To use these Bookmarklets, simply store them to your iPhone's bookmarks and when you are in need of, say a quick Wikipedia search, open that particular Bookmarklet and it'll prompt you with a direct search screen rather than waiting for the page to open up. I use Bookmarklets everyday to quicken my online searching (darn that EDGE), take a look and see if there is anything you can use!
A lot of people look at the iPhone, in its current iteration, and complain that while it looks good, it lacks customization and is in dire need of native applications. And there’s a lot of truth to that, Apple has restricted much of the features on the iPhone and has limited what you can and cannot do. As much as it falls in line with keeping the user interface clear and intuitive, making users become passive to development prevents Apple from fully realizing the iPhone’s potential.
You want to run 3rd party apps? Safari and Web Apps is the only ‘official’ way. Granted that Web Apps have come a long way, it doesn’t give justice to the true power of the iPhone as much as it shows off the versatility of Safari.
Currently, the only answer to this dilemma is jailbreaking. After having mulled the jailbreaking option a few times before, I made the switch only a couple months ago. And my, if you want to get a true glimpse of what the iPhone can do, Jailbreaking is currently the only way to go. In this article, I’ll show you why you should strongly consider jailbreaking and what it offers for iPhone users.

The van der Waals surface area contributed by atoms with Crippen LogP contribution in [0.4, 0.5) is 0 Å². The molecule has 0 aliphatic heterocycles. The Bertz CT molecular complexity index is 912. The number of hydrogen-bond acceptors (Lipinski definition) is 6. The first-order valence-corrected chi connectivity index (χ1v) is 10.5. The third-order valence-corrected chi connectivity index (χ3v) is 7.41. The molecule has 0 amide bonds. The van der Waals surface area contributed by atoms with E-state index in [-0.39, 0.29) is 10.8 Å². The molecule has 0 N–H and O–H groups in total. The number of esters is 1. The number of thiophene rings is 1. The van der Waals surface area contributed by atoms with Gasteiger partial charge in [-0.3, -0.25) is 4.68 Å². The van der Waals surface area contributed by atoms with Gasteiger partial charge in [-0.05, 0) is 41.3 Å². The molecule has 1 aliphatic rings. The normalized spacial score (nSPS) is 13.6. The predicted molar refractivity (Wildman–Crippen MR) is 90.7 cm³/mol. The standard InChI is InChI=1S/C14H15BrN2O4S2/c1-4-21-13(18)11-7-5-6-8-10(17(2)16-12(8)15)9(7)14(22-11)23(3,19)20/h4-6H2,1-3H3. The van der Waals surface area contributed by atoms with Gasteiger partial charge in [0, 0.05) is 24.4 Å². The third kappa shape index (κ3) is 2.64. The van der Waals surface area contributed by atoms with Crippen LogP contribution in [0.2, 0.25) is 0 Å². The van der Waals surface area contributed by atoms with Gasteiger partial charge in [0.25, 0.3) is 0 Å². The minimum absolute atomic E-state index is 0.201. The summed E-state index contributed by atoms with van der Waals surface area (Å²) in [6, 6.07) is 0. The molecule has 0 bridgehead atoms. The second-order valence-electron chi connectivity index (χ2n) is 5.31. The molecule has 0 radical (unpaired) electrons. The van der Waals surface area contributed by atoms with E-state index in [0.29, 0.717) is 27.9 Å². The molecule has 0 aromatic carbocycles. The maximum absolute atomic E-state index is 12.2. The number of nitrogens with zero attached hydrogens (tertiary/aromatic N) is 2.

Want to develop apps for the iPhone? Sad that WWDC is sold out? You're just in luck, the iPhone Dev Camp 2 is scheduled for August 1-3, 2008 in the Adobe Systems offices in San Francisco, California. A follow up to the original iPhone Dev Camp with one obvious new twist, the SDK.
A not-for-profit effort focused on the development of apps on the iPhone, it also hopes to migrate Mac OS X apps to the iPhone. Though they are well aware of the NDA that Apple has in place on the iPhone, they are hopeful that Apple will lift the NDA after the public launch of the App Store.
Not evil twin to Phone Different Week in Review, not an invasion by Fake Steve, This Week in Smart Phone Schadenfreude brings you all the feel-better news you need about the smartphone world outside Apple’s current media dominator. (Who knew there was such a world? We were just as surprised! Inelegant, interface challenged, keyboardy, crashy, single-touchy place — best not to linger…). Join us as we mock review the big news from last week at our sister sites. Everybody loves sibling rivalry!